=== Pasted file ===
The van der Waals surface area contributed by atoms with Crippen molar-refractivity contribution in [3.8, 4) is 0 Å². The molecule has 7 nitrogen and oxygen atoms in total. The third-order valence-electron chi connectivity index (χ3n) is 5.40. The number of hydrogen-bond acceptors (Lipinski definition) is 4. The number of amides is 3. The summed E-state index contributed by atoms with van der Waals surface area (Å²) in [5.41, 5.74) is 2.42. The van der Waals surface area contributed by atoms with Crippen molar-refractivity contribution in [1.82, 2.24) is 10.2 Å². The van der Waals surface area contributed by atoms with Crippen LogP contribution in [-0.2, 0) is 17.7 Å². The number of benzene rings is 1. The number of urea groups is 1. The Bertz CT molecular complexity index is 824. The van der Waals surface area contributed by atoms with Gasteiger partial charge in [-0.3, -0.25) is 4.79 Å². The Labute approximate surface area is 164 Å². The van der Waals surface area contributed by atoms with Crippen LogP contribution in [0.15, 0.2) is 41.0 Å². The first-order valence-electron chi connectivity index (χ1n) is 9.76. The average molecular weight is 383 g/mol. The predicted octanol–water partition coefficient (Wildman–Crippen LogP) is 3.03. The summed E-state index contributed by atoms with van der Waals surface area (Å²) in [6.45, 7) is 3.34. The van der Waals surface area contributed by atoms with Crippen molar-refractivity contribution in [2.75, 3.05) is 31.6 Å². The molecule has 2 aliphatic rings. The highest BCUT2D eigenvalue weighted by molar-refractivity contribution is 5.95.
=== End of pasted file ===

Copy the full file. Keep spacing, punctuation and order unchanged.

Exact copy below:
The van der Waals surface area contributed by atoms with Crippen molar-refractivity contribution in [3.8, 4) is 0 Å². The molecule has 7 nitrogen and oxygen atoms in total. The third-order valence-electron chi connectivity index (χ3n) is 5.40. The number of hydrogen-bond acceptors (Lipinski definition) is 4. The number of amides is 3. The summed E-state index contributed by atoms with van der Waals surface area (Å²) in [5.41, 5.74) is 2.42. The van der Waals surface area contributed by atoms with Crippen molar-refractivity contribution in [1.82, 2.24) is 10.2 Å². The van der Waals surface area contributed by atoms with Crippen LogP contribution in [-0.2, 0) is 17.7 Å². The number of benzene rings is 1. The number of urea groups is 1. The Bertz CT molecular complexity index is 824. The van der Waals surface area contributed by atoms with Gasteiger partial charge in [-0.3, -0.25) is 4.79 Å². The Labute approximate surface area is 164 Å². The van der Waals surface area contributed by atoms with Crippen LogP contribution in [0.15, 0.2) is 41.0 Å². The first-order valence-electron chi connectivity index (χ1n) is 9.76. The average molecular weight is 383 g/mol. The predicted octanol–water partition coefficient (Wildman–Crippen LogP) is 3.03. The summed E-state index contributed by atoms with van der Waals surface area (Å²) in [6.45, 7) is 3.34. The van der Waals surface area contributed by atoms with Crippen molar-refractivity contribution in [2.75, 3.05) is 31.6 Å². The molecule has 2 aliphatic rings. The highest BCUT2D eigenvalue weighted by molar-refractivity contribution is 5.95.